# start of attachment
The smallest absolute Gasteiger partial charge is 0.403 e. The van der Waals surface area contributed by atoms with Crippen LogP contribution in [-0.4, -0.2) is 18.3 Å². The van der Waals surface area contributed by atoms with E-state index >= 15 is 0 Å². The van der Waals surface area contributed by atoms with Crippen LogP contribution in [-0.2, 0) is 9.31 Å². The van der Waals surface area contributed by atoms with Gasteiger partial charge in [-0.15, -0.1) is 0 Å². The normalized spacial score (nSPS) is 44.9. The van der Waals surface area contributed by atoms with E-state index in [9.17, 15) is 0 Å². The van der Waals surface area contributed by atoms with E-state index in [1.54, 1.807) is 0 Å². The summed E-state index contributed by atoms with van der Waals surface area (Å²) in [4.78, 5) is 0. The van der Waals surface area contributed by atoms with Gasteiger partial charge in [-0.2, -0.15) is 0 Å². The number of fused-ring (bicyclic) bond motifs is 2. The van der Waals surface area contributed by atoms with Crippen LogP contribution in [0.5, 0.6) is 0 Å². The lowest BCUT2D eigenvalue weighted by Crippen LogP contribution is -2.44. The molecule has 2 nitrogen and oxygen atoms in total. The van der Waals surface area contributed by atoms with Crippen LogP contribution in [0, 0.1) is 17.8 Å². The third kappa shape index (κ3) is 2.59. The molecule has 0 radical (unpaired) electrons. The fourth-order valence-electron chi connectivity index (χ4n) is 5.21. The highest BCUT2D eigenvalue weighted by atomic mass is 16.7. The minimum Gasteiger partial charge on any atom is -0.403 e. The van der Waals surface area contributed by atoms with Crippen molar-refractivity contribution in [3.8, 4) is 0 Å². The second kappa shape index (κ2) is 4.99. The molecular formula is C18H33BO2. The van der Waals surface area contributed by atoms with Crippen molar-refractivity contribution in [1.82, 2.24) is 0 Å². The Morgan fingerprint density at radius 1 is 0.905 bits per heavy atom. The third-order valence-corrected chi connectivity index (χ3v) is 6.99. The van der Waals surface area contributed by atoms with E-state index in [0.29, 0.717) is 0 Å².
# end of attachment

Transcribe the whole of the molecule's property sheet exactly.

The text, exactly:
The smallest absolute Gasteiger partial charge is 0.403 e. The van der Waals surface area contributed by atoms with Crippen LogP contribution in [-0.4, -0.2) is 18.3 Å². The van der Waals surface area contributed by atoms with E-state index >= 15 is 0 Å². The van der Waals surface area contributed by atoms with Crippen LogP contribution in [-0.2, 0) is 9.31 Å². The van der Waals surface area contributed by atoms with Gasteiger partial charge in [-0.15, -0.1) is 0 Å². The normalized spacial score (nSPS) is 44.9. The van der Waals surface area contributed by atoms with E-state index in [9.17, 15) is 0 Å². The van der Waals surface area contributed by atoms with E-state index in [1.54, 1.807) is 0 Å². The summed E-state index contributed by atoms with van der Waals surface area (Å²) in [4.78, 5) is 0. The van der Waals surface area contributed by atoms with Gasteiger partial charge in [-0.2, -0.15) is 0 Å². The number of fused-ring (bicyclic) bond motifs is 2. The van der Waals surface area contributed by atoms with Crippen LogP contribution in [0.5, 0.6) is 0 Å². The lowest BCUT2D eigenvalue weighted by Crippen LogP contribution is -2.44. The molecule has 2 nitrogen and oxygen atoms in total. The van der Waals surface area contributed by atoms with Crippen LogP contribution in [0, 0.1) is 17.8 Å². The third kappa shape index (κ3) is 2.59. The molecule has 0 radical (unpaired) electrons. The fourth-order valence-electron chi connectivity index (χ4n) is 5.21. The highest BCUT2D eigenvalue weighted by atomic mass is 16.7. The minimum Gasteiger partial charge on any atom is -0.403 e. The van der Waals surface area contributed by atoms with Crippen molar-refractivity contribution in [3.8, 4) is 0 Å². The second kappa shape index (κ2) is 4.99. The molecular formula is C18H33BO2. The van der Waals surface area contributed by atoms with Crippen molar-refractivity contribution in [1.82, 2.24) is 0 Å². The Morgan fingerprint density at radius 1 is 0.905 bits per heavy atom. The third-order valence-corrected chi connectivity index (χ3v) is 6.99. The van der Waals surface area contributed by atoms with E-state index in [0.29, 0.717) is 0 Å².